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ROWAN v. CHICAGO HOUSING AUTHORITY

May 15, 2001

THOMAS ROWAN, THOMAS RIZZI, INDIVIDUALLY AND ON BEHALF OF A CLASS OF PERSONS SIMILARLY SITUATED, PLAINTIFFS,
v.
CHICAGO HOUSING AUTHORITY, DEFENDANT.



The opinion of the court was delivered by: Ruben Castillo, Judge

MEMORANDUM OPINION AND ORDER

Class action Plaintiffs Thomas Rowan and Thomas Rizzi, police officers formerly employed by Defendant Chicago Housing Authority ("CHA"), sued the CHA to recover damages they suffered when the CHA terminated their employment as part of a reduction in force in September 1998. Plaintiffs allege that the CHA violated the Worker Adjustment and Retraining Notification ("WARN") Act, 29 U.S.C. § 2101, by terminating their employment without adequate notice. Defendant CHA seeks summary judgment on the grounds that it is not an "employer" subject to the notice requirements of the WARN Act, and even if the WARN Act applies to the CHA, its reduction in force is not a "mass layoff" or "plant closing" sufficient to trigger the WARN Act's notice requirements. Because we agree that the CHA's reduction in force in this case is not actionable under the WARN Act, we decline to address whether the WARN Act would apply to the CHA in other circumstances. For the reasons stated below, Defendant's motion for summary judgment is granted.

RELEVANT FACTS

Rowan and Rizzi were police officers employed by the CHA to provide police and security services to public housing residents. The CHA terminated Plaintiffs' employment on September 11, 1998, as part of a planned reduction in force which eliminated 69 out of 394 police officer positions. Plaintiffs received written notice of their layoffs from the CHA on August 28, 1998. In addition, Plaintiffs' union representatives, the Fraternal Order of Police ("FOP"), received definitive notice of the layoffs from the CHA on August 24, 1998, after having received earlier notice from the CHA on July 24, 1998, that the CHA intended to implement a reduction in force.

LEGAL STANDARDS

I. Summary Judgment

Summary judgment is appropriate if the record shows that there is no genuine issue of material fact and that the moving party is entitled to judgment as a matter of law. Fed.R.Civ.P. 56(c). A genuine issue for trial exists only when "evidence is such that a reasonable jury could return a verdict for the nonmoving party." Anderson v. Liberty Lobby, Inc., 477 U.S. 242, 248 (1986). The Court must view the evidence in a light most favorable to the nonmoving party and draw all reasonable inferences in the nonmovant's favor. Crim v. Bd. of Educ. of Cairo Sch. Dist. No. 1, 147 F.3d 535, 540 (7th Cir. 1998). However, if the evidence is merely colorable, or is not sufficiently probative, summary judgment may be granted. Liberty Lobby, 477 U.S. at 249-50. Moreover, in considering a motion for summary judgment, we need not assume the truth of a nonmovant's conclusory allegations on faith or scour the record to unearth material factual disputes. Carter v. Am. Oil Co., 139 F.3d 1158 (7th Cir. 1998) (citation omitted). Ultimately, this Court must decide "whether the state of the evidence is such that, if the case were tried tomorrow, the plaintiff would have a fair chance of obtaining a verdict." Palucki v. Sears, Roebuck & Co., 879 F.2d 1568, 1573 (7th Cir. 1989).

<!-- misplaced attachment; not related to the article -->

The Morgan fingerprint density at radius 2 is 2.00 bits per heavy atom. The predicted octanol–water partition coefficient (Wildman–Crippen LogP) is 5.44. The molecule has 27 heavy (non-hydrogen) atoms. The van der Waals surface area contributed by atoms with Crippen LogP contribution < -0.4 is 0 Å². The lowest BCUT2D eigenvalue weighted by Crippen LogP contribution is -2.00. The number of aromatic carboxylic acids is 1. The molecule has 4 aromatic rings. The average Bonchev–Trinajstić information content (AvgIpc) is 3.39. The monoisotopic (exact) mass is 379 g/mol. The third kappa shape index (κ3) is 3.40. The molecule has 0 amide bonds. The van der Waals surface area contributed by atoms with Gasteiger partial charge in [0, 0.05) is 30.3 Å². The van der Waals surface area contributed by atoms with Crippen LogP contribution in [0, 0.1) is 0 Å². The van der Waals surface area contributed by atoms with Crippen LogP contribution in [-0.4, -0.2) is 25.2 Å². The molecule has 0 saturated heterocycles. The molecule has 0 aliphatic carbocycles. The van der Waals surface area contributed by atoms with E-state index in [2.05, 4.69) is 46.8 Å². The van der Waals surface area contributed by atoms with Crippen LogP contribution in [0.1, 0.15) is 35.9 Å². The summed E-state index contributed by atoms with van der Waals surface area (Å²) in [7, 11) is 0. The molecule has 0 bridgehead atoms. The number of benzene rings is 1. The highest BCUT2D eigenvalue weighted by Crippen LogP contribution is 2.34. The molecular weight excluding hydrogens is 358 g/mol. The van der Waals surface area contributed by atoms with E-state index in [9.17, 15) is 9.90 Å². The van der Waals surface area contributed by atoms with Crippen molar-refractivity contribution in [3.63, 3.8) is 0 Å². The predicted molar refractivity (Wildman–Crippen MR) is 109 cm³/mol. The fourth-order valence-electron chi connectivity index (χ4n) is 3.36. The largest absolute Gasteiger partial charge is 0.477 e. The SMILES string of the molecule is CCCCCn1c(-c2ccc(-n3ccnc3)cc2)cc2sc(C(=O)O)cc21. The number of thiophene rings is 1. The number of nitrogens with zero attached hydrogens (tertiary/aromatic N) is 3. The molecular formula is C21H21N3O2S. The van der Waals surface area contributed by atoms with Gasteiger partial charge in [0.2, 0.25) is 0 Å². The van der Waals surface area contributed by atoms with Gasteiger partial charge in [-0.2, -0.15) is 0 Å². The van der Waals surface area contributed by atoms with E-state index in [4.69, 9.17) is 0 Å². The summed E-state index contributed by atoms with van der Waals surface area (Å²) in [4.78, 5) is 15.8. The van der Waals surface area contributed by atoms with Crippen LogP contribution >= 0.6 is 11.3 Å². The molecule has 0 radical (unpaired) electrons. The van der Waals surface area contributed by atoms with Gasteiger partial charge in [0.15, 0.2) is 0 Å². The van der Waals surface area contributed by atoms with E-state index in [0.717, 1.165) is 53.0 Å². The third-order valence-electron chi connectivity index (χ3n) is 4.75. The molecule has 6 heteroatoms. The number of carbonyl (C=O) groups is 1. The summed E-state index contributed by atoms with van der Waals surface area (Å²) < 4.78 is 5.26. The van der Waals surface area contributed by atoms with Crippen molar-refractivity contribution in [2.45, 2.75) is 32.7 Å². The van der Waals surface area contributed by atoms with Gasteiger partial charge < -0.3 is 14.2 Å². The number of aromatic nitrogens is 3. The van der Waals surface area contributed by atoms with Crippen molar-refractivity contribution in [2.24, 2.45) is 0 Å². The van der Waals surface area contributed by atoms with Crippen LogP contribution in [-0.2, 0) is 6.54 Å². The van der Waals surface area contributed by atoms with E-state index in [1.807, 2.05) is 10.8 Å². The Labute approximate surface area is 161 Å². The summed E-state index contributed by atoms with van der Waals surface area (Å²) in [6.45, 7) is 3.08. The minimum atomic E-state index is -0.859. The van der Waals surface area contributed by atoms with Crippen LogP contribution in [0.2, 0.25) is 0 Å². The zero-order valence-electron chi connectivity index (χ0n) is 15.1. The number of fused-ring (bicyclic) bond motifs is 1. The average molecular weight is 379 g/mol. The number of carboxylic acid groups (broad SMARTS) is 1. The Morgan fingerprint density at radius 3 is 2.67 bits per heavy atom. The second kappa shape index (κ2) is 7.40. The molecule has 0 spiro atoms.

II. WARN Act

The WARN Act requires employers to provide sixty day's advance notice to employees and local communities in the event of plant closings and mass layoffs. 29 U.S.C. § 2102(a). Under the Act, an "employer" means "any business enterprise" that employs 100 or more full time equivalent employees. Id. at § 2101(a)(1). The WARN Act is intended to provide workers, their families and communities with some warning about the sudden loss of employment. See 20 C.F.R. § 639.1 (Department of Labor regulations defining the purpose of the WARN Act). An employer who violates the WARN Act is liable for back pay, lost benefits, civil penalties and attorney's fees. 29 U.S.C. § 2104(a)(1).

The Act is only triggered, however, if an employer conducts a plant closing or mass layoff. The WARN Act defines a plant closing as "the permanent or temporary shutdown of a single site of employment, or one or more facilities or operating units within a single site of employment, if the shutdown results in an employment loss at the single site of employment during any 30-day period for 50 or more employees excluding any part-time employees." Id. at § 2101(a)(2). Furthermore, mass layoff under the Act is defined as a loss of employment for "at least 33 percent of the employees" and "at least 50 employees" at a "single site of employment." Id. at § 2101(a)(3).

ANALYSIS

In its motion for summary judgment, Defendant CHA argues that it is not an "employer" within the meaning of the WARN Act and that it has not committed a reduction in force sufficient to trigger the Act. Because we agree with Defendant that its reduction in force does not meet the Act's requirements of a "mass layoff" or "plant closing," the Act is not triggered, and we need not address at this time whether the CHA is an employer subject to the notice requirements of the WARN Act.

Plaintiffs in this case do not present a triable legal issue under the WARN Act. As a threshold matter, in order for Plaintiffs to sustain a claim for damages under the Act, they must demonstrate that Defendant conducted a "mass layoff" or "plant closing." Id. at § 2102. Thus, Plaintiffs must produce specific facts showing that Defendant's reduction in force affected at least 33 percent and at least 50 of its employees at a single site of employment, see id. at § 2101(a)(3); 20 C.F.R. § 639.3(c), or showing that Defendant shut down a single site of employment or one or more facilities or operating units within a single site of employment. See 29 U.S.C. § ...


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